Disappearing in Mississippi Latitudes
Volume Two of A Mississippi Trilogy

Hardback and Paperback: 121 pp.
Published: 1994

Price: $18.95, $12.50

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In the second volume of Louis Daniel Brodsky's narrative trilogy about a Northerner's personal odyssey in Faulkner's Mississippi, the main character leaves his Missouri home more and more frequently, for this cultural "oasis" and recognizes that marital discord is at the heart of his flights. Moreover, his original perceptions of the land and its people, based largely on his reading of Faulkner's novels, start to delude him.




Brodsky's verse is steeped in the sensuous brew of the North Mississippi country, and the mixture of ingredients — what he finds there, what it tells him about himself — makes for memorable poems.

— Louis D. Rubin, Jr., founder of Algonquin Books and former editor of The Literary South

L.D. Brodsky's poetry offers a moving, insightful understanding of Mississippi worlds about which William Faulkner wrote. Brodsky's quest for Faulkner's world is a fascinating pilgrimage.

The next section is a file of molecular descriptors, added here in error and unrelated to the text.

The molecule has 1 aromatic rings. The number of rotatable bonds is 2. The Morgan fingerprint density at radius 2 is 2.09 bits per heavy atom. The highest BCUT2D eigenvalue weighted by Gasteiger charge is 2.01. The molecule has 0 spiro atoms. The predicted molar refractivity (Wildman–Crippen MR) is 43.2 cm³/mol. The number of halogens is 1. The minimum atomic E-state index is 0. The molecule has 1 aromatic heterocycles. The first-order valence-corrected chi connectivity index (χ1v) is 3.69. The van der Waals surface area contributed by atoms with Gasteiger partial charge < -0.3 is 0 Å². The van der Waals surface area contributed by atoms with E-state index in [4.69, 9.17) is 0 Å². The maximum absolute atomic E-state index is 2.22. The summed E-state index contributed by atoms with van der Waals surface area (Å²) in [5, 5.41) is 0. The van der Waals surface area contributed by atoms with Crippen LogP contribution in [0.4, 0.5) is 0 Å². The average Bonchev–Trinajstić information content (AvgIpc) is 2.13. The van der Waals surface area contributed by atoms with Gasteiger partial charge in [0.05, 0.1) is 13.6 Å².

— William Ferris, former chairman of the National Endowment for Humanities






Kudzu is a radical manifestation
My imagination can't eradicate
No matter how concentrated my gaze inward.
In every direction,
I see green-seething Piranesian chains,
Sense their impending threat
As I drive westerly out of Oxford,
Into a wet morning fog.

Suddenly, vision is engulfed, extinguished.
I strain to maintain the median
Between my eyes and brain.
By degrees, ubiquitous loblolly pine trees,
Embedded in red clay,
Absorb me, admit me into their keeping,
As though the kudzu were a freshly dug grave
Into which my spirit has just descended.



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